Happy Holidays, nerds: Books for gamer geeks

At the MIT Press, we know nerdy

Our authors, loyal readers, and staff are all unapologetically enthusiastic about their niche interests. If that makes us nerds, we’ll wear the honorific proudly. 

We’ve put together book recommendations for every type of nerd, from the peer-reviewers and scholars to the armchair intellectuals and budding aficionados. Explore books for the gamer geeks in your life below. Happy holidays and happy reading.

Use code NERD20 online and in person at the MIT Press Bookstore for 20% off the below books until January 31, 2024. Terms and conditions apply.

Monsters, Aliens, and Holes in the Ground: A Guide to Tabletop Roleplaying Games from D&D to Mothership by Stu Horvath

When Gary Gygax and Dave Arneson released Dungeons & Dragons in 1974, they created the first roleplaying game of all time. Little did they know that their humble box set of three small digest-sized booklets would spawn an entire industry practically overnight. In Monsters, Aliens, and Holes in the Ground, Stu Horvath explores how the hobby of roleplaying games, commonly known as RPGs, blossomed out of an unlikely pop culture phenomenon and became a dominant gaming form by the 2010s. Going far beyond D&D, this heavily illustrated tome covers more than three hundred different RPGs that have been published in the last five decades.

A deluxe edition of this book is also available.

“Horvath’s love for the genre shines through every entry in this immaculately researched tome. It’s exhaustive but not exhausting; you’ll keep reading for pleasure long after you’ve found the info you came for.” —Steve Jackson, perpetrator of Munchkin

Playing Place: Board Games, Popular Culture, Space edited by Chad Randl and D. Medina Lasansky

Board games harness the creation of entirely new worlds. From the medieval warlord to the modern urban planner, players are permitted to inhabit a staggering variety of roles and are prompted to incorporate preexisting notions of placemaking into their decisions. To what extent do board games represent the social context of their production? How might they reinforce or subvert normative ideas of community and fulfillment? In Playing Place, Chad Randl and D. Medina Lasansky have curated a collection of thirty-seven fascinating essays, supplemented by a rich trove of photo illustrations, that unpack these questions with breadth and care.

Playing Place delightfully explores how architecture, cities, and urban culture unexpectedly yet inextricably coexist in the wonderful world of the board game. A fascinating, amusing, and eye-opening collection of essays.” —Iain Borden, University College London; author of Skateboarding and the City

Game Wizards: The Epic Battle for Dungeons & Dragons by Jon Peterson

When Dungeons & Dragons was first released to a small hobby community, it hardly seemed destined for mainstream success—and yet this arcane tabletop role-playing game became an unlikely pop culture phenomenon. In Game Wizards, Jon Peterson chronicles the rise of Dungeons & Dragons from hobbyist pastime to mass-market sensation, from the initial collaboration to the later feud of its creators, Gary Gygax and Dave Arneson. As the game’s fiftieth anniversary approaches, Peterson—a noted authority on role-playing games—explains how D&D and its creators navigated their successes, setbacks, and controversies.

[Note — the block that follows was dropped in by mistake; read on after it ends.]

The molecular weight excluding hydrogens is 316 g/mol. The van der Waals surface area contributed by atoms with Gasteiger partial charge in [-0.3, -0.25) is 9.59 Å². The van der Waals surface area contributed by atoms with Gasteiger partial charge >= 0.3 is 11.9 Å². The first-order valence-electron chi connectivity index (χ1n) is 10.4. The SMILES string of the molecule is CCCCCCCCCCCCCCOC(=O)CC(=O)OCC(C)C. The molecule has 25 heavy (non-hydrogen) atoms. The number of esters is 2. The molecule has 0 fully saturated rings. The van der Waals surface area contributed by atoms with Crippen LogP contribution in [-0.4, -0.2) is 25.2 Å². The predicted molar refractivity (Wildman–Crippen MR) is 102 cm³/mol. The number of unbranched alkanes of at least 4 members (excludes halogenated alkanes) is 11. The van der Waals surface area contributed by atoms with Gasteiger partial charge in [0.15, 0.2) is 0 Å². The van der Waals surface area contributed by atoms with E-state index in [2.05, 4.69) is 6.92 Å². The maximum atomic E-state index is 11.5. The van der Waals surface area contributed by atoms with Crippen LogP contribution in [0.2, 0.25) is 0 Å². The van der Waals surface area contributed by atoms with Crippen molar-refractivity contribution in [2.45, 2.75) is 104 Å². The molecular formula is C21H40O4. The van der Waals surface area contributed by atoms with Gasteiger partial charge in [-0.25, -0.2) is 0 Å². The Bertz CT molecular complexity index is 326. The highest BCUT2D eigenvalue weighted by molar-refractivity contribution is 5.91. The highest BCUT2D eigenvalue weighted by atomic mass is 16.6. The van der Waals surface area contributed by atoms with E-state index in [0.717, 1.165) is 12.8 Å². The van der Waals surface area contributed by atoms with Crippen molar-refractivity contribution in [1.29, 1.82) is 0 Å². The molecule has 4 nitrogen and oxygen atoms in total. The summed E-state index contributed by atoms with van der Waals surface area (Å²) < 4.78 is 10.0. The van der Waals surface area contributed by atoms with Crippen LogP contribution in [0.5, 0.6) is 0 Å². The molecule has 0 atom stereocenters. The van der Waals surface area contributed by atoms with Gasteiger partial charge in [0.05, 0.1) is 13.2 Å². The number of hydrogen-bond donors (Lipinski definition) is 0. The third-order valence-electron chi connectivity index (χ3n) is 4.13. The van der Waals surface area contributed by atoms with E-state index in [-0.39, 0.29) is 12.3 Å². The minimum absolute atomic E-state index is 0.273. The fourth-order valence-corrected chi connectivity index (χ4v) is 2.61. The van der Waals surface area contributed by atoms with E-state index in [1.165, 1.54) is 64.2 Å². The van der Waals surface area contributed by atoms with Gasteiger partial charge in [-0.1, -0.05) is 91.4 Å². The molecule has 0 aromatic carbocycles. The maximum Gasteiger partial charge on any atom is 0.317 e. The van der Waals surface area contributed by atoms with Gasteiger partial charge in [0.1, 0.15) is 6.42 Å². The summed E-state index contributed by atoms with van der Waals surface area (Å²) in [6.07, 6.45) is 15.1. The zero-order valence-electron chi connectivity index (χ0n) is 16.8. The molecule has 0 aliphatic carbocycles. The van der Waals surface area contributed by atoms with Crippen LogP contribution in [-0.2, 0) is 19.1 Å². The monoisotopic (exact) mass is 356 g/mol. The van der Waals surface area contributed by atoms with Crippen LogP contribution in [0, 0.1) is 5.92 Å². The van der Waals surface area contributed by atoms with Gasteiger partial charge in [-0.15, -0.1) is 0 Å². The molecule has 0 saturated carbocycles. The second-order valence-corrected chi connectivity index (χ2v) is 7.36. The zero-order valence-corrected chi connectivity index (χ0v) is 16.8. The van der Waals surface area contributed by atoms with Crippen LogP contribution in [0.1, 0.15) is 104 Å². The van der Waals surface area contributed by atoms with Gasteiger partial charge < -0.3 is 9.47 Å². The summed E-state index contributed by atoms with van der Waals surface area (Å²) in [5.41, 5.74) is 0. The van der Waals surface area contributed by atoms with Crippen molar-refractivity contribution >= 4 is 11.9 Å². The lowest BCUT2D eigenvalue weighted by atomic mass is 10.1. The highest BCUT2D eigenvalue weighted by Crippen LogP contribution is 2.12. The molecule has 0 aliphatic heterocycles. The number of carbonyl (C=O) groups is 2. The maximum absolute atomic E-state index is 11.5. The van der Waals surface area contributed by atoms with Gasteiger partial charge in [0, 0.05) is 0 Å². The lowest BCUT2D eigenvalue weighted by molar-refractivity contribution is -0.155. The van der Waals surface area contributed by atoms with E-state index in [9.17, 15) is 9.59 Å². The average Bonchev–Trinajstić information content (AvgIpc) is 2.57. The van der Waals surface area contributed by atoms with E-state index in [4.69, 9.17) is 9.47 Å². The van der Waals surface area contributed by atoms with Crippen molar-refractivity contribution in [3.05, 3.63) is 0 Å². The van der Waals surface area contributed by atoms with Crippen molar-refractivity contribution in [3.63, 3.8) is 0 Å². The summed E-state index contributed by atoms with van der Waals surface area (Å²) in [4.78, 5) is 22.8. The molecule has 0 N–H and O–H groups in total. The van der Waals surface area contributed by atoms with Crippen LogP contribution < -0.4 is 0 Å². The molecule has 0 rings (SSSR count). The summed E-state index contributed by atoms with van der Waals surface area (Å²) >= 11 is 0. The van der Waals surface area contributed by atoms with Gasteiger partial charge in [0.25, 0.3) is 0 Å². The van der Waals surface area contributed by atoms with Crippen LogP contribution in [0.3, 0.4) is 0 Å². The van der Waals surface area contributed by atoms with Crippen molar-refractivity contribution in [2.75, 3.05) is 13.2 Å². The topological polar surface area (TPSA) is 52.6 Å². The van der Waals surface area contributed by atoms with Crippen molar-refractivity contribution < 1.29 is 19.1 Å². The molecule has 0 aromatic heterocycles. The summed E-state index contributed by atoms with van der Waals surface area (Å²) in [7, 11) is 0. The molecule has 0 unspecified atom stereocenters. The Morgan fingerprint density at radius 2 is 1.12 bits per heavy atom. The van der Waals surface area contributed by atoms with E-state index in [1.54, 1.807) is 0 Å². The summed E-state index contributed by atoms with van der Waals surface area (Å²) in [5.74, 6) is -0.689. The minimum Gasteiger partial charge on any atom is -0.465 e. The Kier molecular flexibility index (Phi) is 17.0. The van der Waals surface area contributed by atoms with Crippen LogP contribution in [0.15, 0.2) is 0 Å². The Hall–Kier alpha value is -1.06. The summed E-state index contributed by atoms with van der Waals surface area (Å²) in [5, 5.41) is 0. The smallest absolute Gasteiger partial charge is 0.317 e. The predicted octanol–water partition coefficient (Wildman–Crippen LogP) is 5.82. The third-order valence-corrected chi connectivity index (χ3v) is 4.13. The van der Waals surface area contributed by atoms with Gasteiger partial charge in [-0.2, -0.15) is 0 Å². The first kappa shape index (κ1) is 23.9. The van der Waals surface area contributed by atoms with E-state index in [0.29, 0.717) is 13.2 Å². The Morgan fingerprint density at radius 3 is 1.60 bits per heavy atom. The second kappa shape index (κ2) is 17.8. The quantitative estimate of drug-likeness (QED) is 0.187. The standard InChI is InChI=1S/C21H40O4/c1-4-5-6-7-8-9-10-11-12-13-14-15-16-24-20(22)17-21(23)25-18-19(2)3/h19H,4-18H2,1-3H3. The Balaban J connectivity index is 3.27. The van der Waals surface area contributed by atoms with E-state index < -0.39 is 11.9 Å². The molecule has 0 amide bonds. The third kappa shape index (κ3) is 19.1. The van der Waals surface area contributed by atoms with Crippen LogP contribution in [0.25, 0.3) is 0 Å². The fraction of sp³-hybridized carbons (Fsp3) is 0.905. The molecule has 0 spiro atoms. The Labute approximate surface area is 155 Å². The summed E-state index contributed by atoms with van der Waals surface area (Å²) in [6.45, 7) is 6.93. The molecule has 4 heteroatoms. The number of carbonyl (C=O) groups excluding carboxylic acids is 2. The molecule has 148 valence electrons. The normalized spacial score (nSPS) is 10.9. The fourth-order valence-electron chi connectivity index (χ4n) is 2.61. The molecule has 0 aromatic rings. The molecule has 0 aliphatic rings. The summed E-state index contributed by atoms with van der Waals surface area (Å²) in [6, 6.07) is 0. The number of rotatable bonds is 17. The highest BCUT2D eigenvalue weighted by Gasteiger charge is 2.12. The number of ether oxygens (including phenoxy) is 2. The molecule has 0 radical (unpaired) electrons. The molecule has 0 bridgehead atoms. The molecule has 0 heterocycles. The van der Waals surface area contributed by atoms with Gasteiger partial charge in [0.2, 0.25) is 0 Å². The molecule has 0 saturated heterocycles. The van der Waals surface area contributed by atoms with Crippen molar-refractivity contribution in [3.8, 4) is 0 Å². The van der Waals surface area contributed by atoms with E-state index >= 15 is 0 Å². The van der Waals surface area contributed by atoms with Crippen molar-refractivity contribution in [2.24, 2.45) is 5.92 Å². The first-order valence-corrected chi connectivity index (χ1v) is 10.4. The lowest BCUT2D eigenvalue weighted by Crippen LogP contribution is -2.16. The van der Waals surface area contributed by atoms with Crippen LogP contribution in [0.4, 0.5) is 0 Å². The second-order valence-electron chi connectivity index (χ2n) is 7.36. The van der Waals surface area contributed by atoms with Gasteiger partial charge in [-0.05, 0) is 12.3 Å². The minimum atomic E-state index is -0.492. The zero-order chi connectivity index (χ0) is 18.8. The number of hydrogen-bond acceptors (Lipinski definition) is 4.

“The book shines a really strong light on the ‘secret history’ of the company.” —Dungeon Master Magazine

The Beauty of Games by Frank Lantz

Are games art? This question is a dominant mode of thinking about games and play in the twenty-first century, but it is fundamentally the wrong question. Instead, Frank Lantz proposes in his provocative new book, The Beauty of Games, that we think about games and how they create meaning through the lens of the aesthetic. We should think of games, he writes, the same way we think of literature, theater, or music—as a form that ranges from deep and profound to easy and disposable, and everything in between. Games are the aesthetic form of interactive systems, a set of possibilities connected by rules of cause and effect.

“In reframing the players’ minds as the true field of play in every game, Lantz has mapped out a compelling, inspiring new way to talk about games and play.” —Bennett Foddy, game designer

The Stuff Games Are Made Of by Pippin Barr

What are video games made of? And what can that tell us about what they mean? In The Stuff Games Are Made Of, experimental game maker Pippin Barr explores the materials of video game design. Taking the reader on a deep dive into eight case studies of his own games, Barr illuminates the complex nature of video games and video game design, and the possibilities both offer for exploring ideas big and small.

“Of all the books that have made me think deeply about games and design, this is my favorite. It’s winningly personal while inviting you to join in genuinely new philosophies of play and being.” —Tanya X. Short, Creative Director, Kitfox Games; coeditor of Procedural Generation in Game Design and Procedural Storytelling in Game Design

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